And The Award Goes To…
Recently, at this year’s Kala Ghoda Arts Festival, there was a panel on Indian cinema. During the customary Q&A session, someone in the audience asked why India doesn’t have awards like the Oscars that applaud good cinema, whether mainstream or non-mainstream. Oscars are respected awards because unconventional films like The Artist aren’t nominated just as tokens, said this audience member. Sometimes, they win, like The Hurt Locker did in a year when everyone was certain Avatar would collect all the Oscars like a garbage truck doing its morning rounds. In contrast, lamented the audience member, India has awards that make absolutely no difference to the public. The Bollywood prizes are predictable and few care about the National Awards. Why don’t we have a set of awards that matter, that make people want to go out and see films? Why don’t we have our own Oscars?
By the time this column goes online, this year’s Oscars will have been telecast and we will know whether or not The Artist has won Best Picture and if Meryl Streep has finally got her third Best Actress award. If the answer is yes on both accounts, I imagine the person who pleaded so plaintively at the Kala Ghoda Arts Festival will want to do a happy dance and then bemoan the absence of real awards in India. Except the sad truth is that in this day and age, the Oscars don’t really matter any more to America’s cinema-goers. With the Internet circulating opinions and a galaxy of awards—respectable and irrelevant—the Oscar buzz isn’t that special anymore.
There are two reasons why people from all over the world are interested in the Oscars. One is the fashion seen on the red carpet. There’s a particular satisfaction to sitting in your jammies, sporting bed hair, and thus being in the perfect position to pass judgement on Hollywood actresses who have spent hours to get their looks just right. More importantly, the Oscars have long had the reputation of being a fairy godmother to films. Oscar nominations and awards acted like the wave of a magic wand over box-office collections. The Best Foreign Film nominations meant international exposure for directors and actors who had often been known only within a select audience in their own country. The winner of the Best Picture was almost guaranteed to see a spike in box-office collections on the weekend after the results were announced. It’s known as the “Oscar bounce”.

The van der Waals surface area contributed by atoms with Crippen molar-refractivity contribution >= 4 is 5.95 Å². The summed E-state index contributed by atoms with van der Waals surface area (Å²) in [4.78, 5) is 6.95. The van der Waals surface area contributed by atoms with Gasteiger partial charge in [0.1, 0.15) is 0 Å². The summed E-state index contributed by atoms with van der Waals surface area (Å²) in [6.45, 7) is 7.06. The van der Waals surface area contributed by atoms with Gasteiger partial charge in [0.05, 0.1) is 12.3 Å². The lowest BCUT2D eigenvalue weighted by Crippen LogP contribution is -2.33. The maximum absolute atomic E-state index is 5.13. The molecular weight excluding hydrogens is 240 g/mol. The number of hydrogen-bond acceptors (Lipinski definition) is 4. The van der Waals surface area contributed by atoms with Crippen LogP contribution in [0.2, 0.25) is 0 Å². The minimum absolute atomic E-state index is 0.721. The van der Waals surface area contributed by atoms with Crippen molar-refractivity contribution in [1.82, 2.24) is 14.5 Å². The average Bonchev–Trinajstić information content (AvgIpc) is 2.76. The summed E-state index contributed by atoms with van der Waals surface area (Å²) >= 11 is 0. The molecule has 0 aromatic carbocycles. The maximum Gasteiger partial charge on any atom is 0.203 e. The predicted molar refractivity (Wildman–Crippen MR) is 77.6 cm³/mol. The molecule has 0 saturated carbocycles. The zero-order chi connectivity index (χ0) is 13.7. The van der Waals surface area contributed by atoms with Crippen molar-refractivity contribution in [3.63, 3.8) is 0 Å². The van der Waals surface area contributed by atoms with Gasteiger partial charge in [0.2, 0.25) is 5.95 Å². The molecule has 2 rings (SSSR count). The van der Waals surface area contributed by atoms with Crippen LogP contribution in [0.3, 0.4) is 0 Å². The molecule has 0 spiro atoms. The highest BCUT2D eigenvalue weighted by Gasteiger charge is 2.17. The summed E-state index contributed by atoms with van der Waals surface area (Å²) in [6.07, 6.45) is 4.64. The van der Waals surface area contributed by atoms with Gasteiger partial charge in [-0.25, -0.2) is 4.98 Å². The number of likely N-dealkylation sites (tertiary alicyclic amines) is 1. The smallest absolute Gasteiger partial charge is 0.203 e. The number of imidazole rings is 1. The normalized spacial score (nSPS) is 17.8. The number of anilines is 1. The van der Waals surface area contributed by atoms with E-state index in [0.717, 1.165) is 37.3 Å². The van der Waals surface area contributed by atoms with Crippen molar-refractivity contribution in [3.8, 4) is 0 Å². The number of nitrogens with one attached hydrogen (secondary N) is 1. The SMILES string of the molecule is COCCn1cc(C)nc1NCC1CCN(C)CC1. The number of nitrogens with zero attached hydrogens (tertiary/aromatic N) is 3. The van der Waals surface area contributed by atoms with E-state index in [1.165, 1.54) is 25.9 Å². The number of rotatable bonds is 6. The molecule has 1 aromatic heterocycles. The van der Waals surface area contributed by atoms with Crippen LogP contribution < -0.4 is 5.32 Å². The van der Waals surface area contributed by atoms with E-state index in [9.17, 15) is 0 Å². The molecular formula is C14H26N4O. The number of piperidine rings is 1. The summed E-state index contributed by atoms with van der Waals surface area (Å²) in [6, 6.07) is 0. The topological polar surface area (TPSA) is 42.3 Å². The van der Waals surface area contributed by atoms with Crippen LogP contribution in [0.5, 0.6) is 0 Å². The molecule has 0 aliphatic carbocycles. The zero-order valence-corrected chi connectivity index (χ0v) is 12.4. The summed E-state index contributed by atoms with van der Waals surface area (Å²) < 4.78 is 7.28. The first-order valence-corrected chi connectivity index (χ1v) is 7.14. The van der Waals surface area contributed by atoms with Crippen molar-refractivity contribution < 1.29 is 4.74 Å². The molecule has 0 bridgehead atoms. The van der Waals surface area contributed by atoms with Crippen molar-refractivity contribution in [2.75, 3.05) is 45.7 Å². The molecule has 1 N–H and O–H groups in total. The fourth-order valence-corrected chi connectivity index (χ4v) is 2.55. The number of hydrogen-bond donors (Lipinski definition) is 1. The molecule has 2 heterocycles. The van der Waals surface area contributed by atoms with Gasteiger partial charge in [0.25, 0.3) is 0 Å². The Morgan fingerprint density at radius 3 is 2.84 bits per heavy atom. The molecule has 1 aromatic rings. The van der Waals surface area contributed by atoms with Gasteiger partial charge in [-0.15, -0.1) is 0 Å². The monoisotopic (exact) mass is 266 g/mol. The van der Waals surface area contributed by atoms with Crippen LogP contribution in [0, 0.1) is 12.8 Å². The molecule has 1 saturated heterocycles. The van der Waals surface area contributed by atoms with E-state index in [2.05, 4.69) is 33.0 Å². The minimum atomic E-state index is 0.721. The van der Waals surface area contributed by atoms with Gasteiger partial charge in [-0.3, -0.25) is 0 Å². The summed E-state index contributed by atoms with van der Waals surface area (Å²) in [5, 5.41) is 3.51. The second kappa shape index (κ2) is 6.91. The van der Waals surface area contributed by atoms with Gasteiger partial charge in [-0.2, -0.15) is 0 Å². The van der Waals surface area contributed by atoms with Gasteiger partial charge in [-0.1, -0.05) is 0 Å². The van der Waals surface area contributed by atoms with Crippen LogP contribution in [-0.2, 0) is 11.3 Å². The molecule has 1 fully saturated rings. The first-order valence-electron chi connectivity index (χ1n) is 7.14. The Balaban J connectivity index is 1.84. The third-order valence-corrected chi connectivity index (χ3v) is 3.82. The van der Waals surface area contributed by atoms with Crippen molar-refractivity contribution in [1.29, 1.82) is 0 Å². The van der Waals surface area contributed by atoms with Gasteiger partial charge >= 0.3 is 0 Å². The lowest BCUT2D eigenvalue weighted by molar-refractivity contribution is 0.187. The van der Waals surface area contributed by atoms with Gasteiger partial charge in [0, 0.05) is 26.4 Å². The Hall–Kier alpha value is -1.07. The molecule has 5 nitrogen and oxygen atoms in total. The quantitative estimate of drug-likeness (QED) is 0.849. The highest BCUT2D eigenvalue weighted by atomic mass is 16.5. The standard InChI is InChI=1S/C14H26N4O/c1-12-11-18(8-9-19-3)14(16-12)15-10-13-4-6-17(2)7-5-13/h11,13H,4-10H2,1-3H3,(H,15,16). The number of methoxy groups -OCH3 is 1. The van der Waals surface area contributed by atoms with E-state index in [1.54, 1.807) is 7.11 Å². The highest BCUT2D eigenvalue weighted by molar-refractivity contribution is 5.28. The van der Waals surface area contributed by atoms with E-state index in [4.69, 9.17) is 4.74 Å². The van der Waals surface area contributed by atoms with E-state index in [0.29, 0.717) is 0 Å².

Unfortunately, statistics suggest this fairy tale is ending. The year 2012 has been good for Hollywood so far but the Academy of Motion Picture Arts and Sciences can take little credit for this. According to the Los Angeles Times, most of the films that have been nominated for Best Picture had maximum earnings well before the Oscar shortlist was announced. While being nominated did result in a little spike, the collections were less than what the films made during the end-of-the-year weekend. “We don’t even see a big bump anymore when a best picture winner hits home video,” said one leading studio marketer to the Los Angeles Times. “The Oscars are about ego and recognition.”
Which means, apparently, that the Oscars could soon be about as relevant as the Zee Cine Awards, which has categories like Best Actor in a Negative Role (presumably because it involves thespian qualities that don’t get covered by Best Actor) and makes absolutely no difference to anything or anyone. Considering James Franco and Anne Hathaway’s performances as hosts at the Oscars last year, there may even be a similarity in the quality of compering. With Indian awards shows, like Filmfare, Max Stardust, International Indian Film Academy and the Zee Cine Awards, there’s never any surprise about either the nominations or the winners. Who didn’t guess that Vidya Balan would get an award for her performance in The Dirty Picture? Or that Akshat Verma’s script for Delhi Belly would win prizes? This is because Bollywood films are generally so mediocre that when one is even slightly above average in some aspect, it’s bound to win awards. The Oscars have suffered from a similar predictability, though not because of a surfeit of mediocrity. Once films are released, reviews and screenings in festivals quickly establish the film’s credentials. By the time Oscar nominations are announced, the chatter has almost died down because everyone has already showered all the praise they had. Consequently, it isn’t much of a surprise that A Separation, which is among the most talked-about non-English films of 2011, was nominated for Best Foreign Film.
However, whatever the state of the Oscar bounce, it’s difficult to imagine George Clooney or Meryl Streep doing a song and dance number with a phalanx of sequinned extras behind them. And given how brilliant Hugh Jackman’s opening number was back in 2009, our Bollywood celebrities should be sighing with relief that the Oscars aren’t going the Filmfare Awards’ way. Yet.
Deepanjana Pal is a journalist and the author of The Painter: A Life of Ravi Varma. She is currently a consulting copy editor at Elle magazine.